In 1982 the ship was involved in an operation out of Mobile, Alabama, the Haitian Migration Interdiction Operation (HMIO). Following this operation, Cutter Westwind's home port changed to Mobile. In 1984, the Westwind sustained major hull damage in the Weddell Sea on a Deep Freeze cruise. A 6-foot (1.8 m) tall, 140-foot (43 m) long tear in the hull was temporarily patched by the crew until it could be repaired in South America. [9] In 1986, funding cuts reduced operating funds for icebreakers, ending plans to refit the Westwind. [10] The ship was finally decommissioned on 28 February 1988. [8]


The exact date that Westwind was transferred to the Soviet Union under the Lend-lease program depends on which source you choose to believe. The Dictionary of American Naval Fighting Ships (DANFS) lists Westwind's date of transfer as 21 February 1945, [11] while the United States Coast Guard's history site is ambiguous, stating only that Westwind was transferred in 1945. [8] A crew museum website lists the transfer date as Thanksgiving day 1945. [7] At this time it seems most prudent to use the DANFS date until other sources can be found to verify the Thanksgiving transfer date.

It is believed that the final disposition of the Westwind was sale for scrap based on a former crewman's report. [10] The crewman, transferred to the USCGC Polar Sea returning from Antarctica in 1988, saw the Westwind and the CCG Labrador moored to a pier in Honolulu. The two dead ships were en route to Far Eastern shipscrappers when the consort tugboat broke down.

A request made to the United States Coast Guard yielded a response implying that Westwind has been preserved as a museum ship by the USCGC Westwind Polar Icebreaker Museum group. That response seems to conflict with the group's own information stating that they are a repository for crew messages and images preserved for the purpose of remembering the Westwind and her many crew members. Given the lack of evidence for Westwind having been preserved it is probably safe to assume that Westwind was sold for scrap.

See also

Related Research Articles

USCGC <i>Healy</i> (WAGB-20) Medium icebreaker ship

USCGC Healy (WAGB-20) is the United States' largest and most technologically advanced icebreaker as well as the US Coast Guard's largest vessel. She is classified as a medium icebreaker by the U.S. Coast Guard. She is homeported in Seattle, Washington and was commissioned in 1999. On September 5, 2015, USCGC Healy became the first unaccompanied United States surface vessel to reach the North Pole.

Icebreaker Special-purpose ship or boat capable of maneuvering through ice-covered water

An icebreaker is a special-purpose ship or boat designed to move and navigate through ice-covered waters, and provide safe waterways for other boats and ships. Although the term usually refers to ice-breaking ships, it may also refer to smaller vessels, such as the icebreaking boats that were once used on the canals of the United Kingdom.

USCGC <i>Polar Star</i> (WAGB-10) heavy icebreaker ship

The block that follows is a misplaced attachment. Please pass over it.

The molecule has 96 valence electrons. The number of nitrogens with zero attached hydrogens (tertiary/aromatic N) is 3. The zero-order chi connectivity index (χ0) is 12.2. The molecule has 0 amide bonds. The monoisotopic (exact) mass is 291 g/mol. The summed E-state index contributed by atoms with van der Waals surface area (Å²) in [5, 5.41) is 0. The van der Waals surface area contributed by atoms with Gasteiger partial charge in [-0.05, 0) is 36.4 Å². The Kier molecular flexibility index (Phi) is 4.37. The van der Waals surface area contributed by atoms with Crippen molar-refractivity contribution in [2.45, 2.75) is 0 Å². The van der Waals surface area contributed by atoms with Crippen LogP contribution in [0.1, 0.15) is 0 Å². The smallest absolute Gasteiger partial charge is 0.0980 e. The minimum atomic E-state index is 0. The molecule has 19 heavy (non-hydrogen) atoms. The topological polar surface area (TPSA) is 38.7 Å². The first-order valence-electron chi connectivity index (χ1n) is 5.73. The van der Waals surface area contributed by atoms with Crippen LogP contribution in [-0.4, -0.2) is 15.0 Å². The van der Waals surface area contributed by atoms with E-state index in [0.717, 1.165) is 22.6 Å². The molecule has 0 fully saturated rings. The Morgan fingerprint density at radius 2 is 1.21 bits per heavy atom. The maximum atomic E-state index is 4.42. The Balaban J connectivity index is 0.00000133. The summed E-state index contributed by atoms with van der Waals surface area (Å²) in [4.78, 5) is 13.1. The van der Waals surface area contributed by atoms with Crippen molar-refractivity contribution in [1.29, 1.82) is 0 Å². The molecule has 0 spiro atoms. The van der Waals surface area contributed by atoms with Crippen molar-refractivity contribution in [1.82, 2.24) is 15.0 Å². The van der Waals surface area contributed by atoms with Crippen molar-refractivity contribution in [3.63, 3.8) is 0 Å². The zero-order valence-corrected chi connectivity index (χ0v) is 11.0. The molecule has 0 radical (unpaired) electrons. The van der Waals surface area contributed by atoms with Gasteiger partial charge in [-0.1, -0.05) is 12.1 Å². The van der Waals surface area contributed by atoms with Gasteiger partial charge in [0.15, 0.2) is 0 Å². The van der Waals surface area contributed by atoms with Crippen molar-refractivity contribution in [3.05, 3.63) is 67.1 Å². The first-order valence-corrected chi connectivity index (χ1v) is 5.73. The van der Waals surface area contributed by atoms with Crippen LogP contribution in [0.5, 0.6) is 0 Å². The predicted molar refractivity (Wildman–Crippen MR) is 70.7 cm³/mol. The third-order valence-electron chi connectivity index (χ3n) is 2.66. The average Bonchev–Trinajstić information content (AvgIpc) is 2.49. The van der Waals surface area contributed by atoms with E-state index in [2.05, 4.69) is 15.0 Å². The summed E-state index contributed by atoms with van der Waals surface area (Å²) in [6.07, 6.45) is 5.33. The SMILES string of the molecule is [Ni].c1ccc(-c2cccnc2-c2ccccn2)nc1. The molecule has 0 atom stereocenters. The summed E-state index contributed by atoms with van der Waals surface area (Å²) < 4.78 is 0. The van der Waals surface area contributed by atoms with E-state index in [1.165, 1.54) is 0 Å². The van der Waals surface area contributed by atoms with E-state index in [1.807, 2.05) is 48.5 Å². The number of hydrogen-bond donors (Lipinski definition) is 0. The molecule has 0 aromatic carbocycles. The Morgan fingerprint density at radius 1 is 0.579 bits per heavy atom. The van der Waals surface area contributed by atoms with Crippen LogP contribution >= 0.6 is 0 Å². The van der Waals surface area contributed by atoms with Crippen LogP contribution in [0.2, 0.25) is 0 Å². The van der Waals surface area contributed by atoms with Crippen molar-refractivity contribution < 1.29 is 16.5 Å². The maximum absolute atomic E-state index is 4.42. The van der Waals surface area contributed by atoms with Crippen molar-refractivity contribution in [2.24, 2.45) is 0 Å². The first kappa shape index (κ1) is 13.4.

USCGC Polar Star (WAGB-10) is a United States Coast Guard heavy icebreaker. Commissioned in 1976, the ship was built by Lockheed Shipbuilding and Construction Company of Seattle, Washington along with sister ship, USCGC Polar Sea.

USCGC <i>Polar Sea</i> (WAGB-11) heavy icebreaker ship

USCGC Polar Sea (WAGB-11) is a United States Coast Guard heavy icebreaker. Commissioned on 23 February 1977, the ship was built by Lockheed Shipbuilding and Construction Company of Seattle along with her sister ship, Polar Star (WAGB-10). Her home port is Seattle, Washington.

Polar-class icebreaker heavy icebreaker ships

Polar-class icebreakersUSCGC Polar Star (WAGB-10), USCGC Polar Sea (WAGB-11) are heavy icebreakers operated by the United States Coast Guard (USCG). These cutters, specifically designed for icebreaking, have reinforced hulls, special icebreaking bows, and a system that allows rapid shifting of ballast to increase the effectiveness of their icebreaking. The vessels conduct Arctic and Antarctic research and are the primary icebreakers that clear the channel into McMurdo Station for supply ships. All are homeported in Seattle, Washington.

Island-class patrol boat class of cutters of the United States Coast Guard

The Island-class patrol boat is a class of cutters of the United States Coast Guard. 49 cutters of the class were built, of which 37 remain in commission. Their hull numbers are WPB-1301 through WPB-1349.

USCGC <i>Storis</i> (WMEC-38)

USCGC Storis (WAGL-38/WAG-38/WAGB-38/WMEC-38) was a light icebreaker and medium endurance cutter which served in the United States Coast Guard for 64 years and 5 months, making her the oldest vessel in commission with the Coast Guard fleet at the time of her decommissioning.

USCGC <i>Mackinaw</i> (WAGB-83)

USCGC Mackinaw (WAGB-83) is a 290-foot (88 m) vessel specifically designed for ice breaking duties on the Great Lakes. LR number: 6119534 According to the Ice Breaker Mackinaw Maritime Museum, the vessel has been known as the "Queen of the Great Lakes" and "The Largest Icebreaker on the Great Lakes"; the site states that "she was built ... during World War II to meet the heavy demands of war materials and transportation during the winter months".

USCGC <i>Edisto</i> (WAGB-284) Wind class icebreaker

USS Edisto (AGB-2) was a Wind-class icebreaker in the service of the United States Navy and was later transferred to the United States Coast Guard as USCGC Edisto (WAGB-284). She was named after Edisto Island, South Carolina. The island is named after the Native American Edisto Band who inhabited the island and the surrounding area. As of 2011 there is a namesake cutter USCGC Edisto (WPB-1313). The newer Edisto is a 110-foot Island-class patrol boat and is stationed in San Diego County, California.

USS <i>Glacier</i> (AGB-4) United States Navy/Coast Guard Glacier-class icebreaker